# 1. Loop Pyramids: The problem is divided into the following two par...

## Question

1. Loop Pyramids: The problem is divided into the following two parts.
(a) For this problem you will print a pyramid with r rows. Your program should read the value of r
from the standard input. The pyramid will be printed to standard output. For instance if the user chooses r = 4, the expected output is the following.
<newline> represents the new line character.
Assume the following will hold: 1 ≤ r < 80. Please name this C file “Problem1 a.c”
(b) This problem is almost identical to part a. Your program should read the number of rows r from the standard input and should print a reverse pyramid in the standard output. The only difference from part (a) is the pyramid shape.
For instance if the user were to choos r=4, the expected output is the following. <space> and
<newline> represent the space and the new line characters, respectively.
Assume the following will hold: 1 ≤ r < 80. Please name this C file “Problem1 b.c”

2. Palindrome: A palindrome, in our context, is a word that reads the same even when it is read backwards. For instance, radar, mom, noon, and kayak are all palindromes whereas homework, assignment, and operating are not. For this problem, you can safely assume that words will not contain the newline or space characters but can contain other printable ASCII characters.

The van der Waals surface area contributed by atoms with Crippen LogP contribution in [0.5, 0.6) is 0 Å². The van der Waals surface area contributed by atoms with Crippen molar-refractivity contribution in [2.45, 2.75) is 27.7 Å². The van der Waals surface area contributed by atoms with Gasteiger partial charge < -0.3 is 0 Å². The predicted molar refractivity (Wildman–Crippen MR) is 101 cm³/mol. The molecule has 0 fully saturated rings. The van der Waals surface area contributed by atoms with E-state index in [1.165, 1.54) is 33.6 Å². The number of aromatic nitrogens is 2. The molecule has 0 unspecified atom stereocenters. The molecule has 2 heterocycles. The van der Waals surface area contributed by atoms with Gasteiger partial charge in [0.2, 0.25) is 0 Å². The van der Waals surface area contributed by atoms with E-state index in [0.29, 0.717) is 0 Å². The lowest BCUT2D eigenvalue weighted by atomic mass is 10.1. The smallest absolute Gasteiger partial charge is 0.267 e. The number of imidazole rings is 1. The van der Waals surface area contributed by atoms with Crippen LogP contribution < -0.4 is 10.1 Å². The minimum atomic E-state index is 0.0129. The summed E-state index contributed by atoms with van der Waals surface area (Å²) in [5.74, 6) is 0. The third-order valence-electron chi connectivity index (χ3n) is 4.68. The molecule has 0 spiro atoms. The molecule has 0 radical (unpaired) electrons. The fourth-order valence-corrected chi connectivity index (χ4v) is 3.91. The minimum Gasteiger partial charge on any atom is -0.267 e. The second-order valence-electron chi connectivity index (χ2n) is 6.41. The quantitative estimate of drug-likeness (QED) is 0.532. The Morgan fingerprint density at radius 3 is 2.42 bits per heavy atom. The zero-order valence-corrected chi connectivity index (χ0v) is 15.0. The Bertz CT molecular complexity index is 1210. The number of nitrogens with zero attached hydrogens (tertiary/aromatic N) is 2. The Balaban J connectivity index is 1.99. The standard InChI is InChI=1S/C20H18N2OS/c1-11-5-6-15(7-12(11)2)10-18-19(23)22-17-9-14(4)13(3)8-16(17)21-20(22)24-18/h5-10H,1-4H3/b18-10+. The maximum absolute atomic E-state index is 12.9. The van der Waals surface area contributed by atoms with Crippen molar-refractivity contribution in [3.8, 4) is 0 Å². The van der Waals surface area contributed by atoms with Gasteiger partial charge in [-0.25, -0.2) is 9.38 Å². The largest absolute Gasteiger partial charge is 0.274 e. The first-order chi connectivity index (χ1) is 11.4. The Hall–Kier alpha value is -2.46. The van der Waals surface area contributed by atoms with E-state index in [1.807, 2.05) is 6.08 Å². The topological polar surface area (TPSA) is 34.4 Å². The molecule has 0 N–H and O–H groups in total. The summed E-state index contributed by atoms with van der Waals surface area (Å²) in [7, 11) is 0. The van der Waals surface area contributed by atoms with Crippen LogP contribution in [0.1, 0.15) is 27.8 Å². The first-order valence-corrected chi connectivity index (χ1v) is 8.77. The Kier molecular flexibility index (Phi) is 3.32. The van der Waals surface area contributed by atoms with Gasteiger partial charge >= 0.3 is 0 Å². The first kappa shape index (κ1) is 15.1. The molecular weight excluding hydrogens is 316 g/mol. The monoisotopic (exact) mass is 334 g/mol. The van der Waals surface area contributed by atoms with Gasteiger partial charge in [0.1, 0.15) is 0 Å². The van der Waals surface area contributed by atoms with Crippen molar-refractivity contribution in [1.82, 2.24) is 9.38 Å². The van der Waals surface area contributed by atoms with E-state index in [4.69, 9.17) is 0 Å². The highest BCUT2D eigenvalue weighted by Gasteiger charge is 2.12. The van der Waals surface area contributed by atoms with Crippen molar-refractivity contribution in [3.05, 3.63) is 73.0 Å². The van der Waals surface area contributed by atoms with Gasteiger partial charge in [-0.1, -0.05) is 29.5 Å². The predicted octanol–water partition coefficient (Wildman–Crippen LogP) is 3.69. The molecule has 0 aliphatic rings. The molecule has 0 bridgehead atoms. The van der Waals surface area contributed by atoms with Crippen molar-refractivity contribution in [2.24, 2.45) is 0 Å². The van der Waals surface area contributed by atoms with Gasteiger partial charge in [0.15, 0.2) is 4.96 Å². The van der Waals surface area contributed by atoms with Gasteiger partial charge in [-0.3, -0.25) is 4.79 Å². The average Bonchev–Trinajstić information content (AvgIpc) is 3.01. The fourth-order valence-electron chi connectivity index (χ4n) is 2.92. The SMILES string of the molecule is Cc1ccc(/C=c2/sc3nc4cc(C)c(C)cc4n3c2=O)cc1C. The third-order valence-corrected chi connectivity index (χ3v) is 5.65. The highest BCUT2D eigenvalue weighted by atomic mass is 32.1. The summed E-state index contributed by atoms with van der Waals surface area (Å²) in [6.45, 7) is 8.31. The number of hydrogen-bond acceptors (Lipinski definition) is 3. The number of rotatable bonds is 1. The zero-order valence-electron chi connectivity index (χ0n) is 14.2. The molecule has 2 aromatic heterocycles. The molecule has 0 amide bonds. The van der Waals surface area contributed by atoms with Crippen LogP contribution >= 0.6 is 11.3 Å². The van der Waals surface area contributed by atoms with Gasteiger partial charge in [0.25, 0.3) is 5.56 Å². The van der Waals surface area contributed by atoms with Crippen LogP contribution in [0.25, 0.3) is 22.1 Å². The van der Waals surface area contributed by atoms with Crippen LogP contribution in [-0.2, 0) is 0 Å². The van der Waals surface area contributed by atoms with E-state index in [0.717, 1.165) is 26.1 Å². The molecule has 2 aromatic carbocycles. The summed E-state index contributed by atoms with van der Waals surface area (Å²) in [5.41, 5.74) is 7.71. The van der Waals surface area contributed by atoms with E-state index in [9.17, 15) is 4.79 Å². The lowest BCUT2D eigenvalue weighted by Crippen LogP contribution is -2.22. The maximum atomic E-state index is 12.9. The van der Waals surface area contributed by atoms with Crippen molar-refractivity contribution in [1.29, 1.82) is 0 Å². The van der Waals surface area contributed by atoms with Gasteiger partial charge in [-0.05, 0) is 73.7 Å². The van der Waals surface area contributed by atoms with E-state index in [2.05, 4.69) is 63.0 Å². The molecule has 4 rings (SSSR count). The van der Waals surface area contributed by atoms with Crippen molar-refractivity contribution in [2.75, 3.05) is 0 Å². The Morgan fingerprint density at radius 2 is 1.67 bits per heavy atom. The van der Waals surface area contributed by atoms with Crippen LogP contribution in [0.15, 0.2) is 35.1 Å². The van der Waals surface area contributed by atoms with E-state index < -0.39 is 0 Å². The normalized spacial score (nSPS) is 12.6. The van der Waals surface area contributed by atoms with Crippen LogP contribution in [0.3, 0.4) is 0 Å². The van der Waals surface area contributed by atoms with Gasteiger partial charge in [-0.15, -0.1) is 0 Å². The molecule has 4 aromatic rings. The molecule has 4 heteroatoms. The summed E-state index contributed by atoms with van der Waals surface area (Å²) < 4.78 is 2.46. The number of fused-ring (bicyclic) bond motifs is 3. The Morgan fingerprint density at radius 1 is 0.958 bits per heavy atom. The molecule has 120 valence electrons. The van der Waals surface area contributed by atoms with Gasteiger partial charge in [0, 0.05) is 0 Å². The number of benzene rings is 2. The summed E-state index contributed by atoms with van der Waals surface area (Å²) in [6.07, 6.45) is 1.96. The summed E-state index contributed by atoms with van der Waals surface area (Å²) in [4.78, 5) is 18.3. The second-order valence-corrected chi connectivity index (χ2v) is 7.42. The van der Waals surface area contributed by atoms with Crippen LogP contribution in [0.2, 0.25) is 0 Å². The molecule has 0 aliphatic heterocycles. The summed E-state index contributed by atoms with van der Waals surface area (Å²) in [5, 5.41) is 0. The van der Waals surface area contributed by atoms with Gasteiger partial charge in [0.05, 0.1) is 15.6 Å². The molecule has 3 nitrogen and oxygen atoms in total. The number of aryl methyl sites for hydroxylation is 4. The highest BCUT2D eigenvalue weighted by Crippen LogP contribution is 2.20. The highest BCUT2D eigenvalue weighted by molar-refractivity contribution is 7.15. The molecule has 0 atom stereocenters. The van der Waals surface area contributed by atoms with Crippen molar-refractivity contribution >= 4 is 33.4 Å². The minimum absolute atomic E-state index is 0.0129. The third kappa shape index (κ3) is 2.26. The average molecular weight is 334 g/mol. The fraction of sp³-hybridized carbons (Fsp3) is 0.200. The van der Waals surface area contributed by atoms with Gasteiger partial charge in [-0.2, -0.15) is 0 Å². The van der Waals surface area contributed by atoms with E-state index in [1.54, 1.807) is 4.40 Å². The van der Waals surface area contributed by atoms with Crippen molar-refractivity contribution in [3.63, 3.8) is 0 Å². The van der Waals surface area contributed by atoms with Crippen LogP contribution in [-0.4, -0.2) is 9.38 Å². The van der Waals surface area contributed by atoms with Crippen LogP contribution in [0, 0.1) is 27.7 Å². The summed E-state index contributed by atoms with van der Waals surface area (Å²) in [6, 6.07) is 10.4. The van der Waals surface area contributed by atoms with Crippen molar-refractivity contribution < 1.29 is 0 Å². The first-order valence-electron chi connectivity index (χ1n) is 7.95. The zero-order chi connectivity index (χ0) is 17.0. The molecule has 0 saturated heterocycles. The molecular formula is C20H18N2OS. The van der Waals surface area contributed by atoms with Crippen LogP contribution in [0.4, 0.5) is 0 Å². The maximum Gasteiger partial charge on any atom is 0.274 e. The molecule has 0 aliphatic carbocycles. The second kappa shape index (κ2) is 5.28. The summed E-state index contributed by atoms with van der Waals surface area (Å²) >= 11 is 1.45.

The maximum length of a word will be 1024. You will read your inputs from the standard input and print all your outputs in the standard output.
The first line of your program’s input is N (i.e., 1    N    100) which indicates the number of words    for which you would need to decide whether that word is a palindrome. Then N lines will follow where each of the N lines will contain a word you need to test. If your word is a palindrome you should print “PALINDROME <newline>” (without the quotes) whereas print “NOT<space>PALINDROME<newline>” (without the quotes) when the word is not palindrome.
Please name this C file“Problem2.c”

3. File Size: Write a C program that will take a file name f as a command line argument and will display in the standard output the size of f in bytes . You can safely assume that file names are C-type strings (with a null character at the end) of maximum length 32.